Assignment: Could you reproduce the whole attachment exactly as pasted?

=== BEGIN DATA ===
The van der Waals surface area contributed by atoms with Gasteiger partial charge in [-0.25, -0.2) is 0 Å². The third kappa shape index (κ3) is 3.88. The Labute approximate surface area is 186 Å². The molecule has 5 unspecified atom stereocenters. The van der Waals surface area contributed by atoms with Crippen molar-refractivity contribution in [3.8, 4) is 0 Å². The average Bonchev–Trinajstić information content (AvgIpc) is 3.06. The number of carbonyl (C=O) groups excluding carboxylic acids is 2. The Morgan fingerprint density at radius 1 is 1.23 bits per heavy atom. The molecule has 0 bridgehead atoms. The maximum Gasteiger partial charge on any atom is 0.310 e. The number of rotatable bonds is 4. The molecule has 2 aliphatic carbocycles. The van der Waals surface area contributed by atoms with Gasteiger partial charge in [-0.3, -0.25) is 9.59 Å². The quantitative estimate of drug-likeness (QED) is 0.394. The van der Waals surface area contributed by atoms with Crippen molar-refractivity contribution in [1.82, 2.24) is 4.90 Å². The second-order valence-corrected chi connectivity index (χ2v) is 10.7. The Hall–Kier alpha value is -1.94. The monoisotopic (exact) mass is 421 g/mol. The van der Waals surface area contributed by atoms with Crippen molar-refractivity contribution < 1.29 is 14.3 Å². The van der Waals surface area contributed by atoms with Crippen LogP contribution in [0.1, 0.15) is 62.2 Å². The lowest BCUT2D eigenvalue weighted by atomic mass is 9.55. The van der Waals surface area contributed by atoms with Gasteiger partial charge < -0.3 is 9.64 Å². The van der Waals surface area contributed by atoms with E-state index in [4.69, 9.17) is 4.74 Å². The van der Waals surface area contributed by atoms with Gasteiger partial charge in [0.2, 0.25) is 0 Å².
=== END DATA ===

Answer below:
The van der Waals surface area contributed by atoms with Gasteiger partial charge in [-0.25, -0.2) is 0 Å². The third kappa shape index (κ3) is 3.88. The Labute approximate surface area is 186 Å². The molecule has 5 unspecified atom stereocenters. The van der Waals surface area contributed by atoms with Crippen molar-refractivity contribution in [3.8, 4) is 0 Å². The average Bonchev–Trinajstić information content (AvgIpc) is 3.06. The number of carbonyl (C=O) groups excluding carboxylic acids is 2. The Morgan fingerprint density at radius 1 is 1.23 bits per heavy atom. The molecule has 0 bridgehead atoms. The maximum Gasteiger partial charge on any atom is 0.310 e. The number of rotatable bonds is 4. The molecule has 2 aliphatic carbocycles. The van der Waals surface area contributed by atoms with Gasteiger partial charge in [-0.3, -0.25) is 9.59 Å². The quantitative estimate of drug-likeness (QED) is 0.394. The van der Waals surface area contributed by atoms with Crippen molar-refractivity contribution in [1.82, 2.24) is 4.90 Å². The second-order valence-corrected chi connectivity index (χ2v) is 10.7. The Hall–Kier alpha value is -1.94. The monoisotopic (exact) mass is 421 g/mol. The van der Waals surface area contributed by atoms with Crippen molar-refractivity contribution < 1.29 is 14.3 Å². The van der Waals surface area contributed by atoms with Crippen LogP contribution in [0.1, 0.15) is 62.2 Å². The lowest BCUT2D eigenvalue weighted by atomic mass is 9.55. The van der Waals surface area contributed by atoms with Gasteiger partial charge < -0.3 is 9.64 Å². The van der Waals surface area contributed by atoms with E-state index in [4.69, 9.17) is 4.74 Å². The van der Waals surface area contributed by atoms with Gasteiger partial charge in [0.2, 0.25) is 0 Å².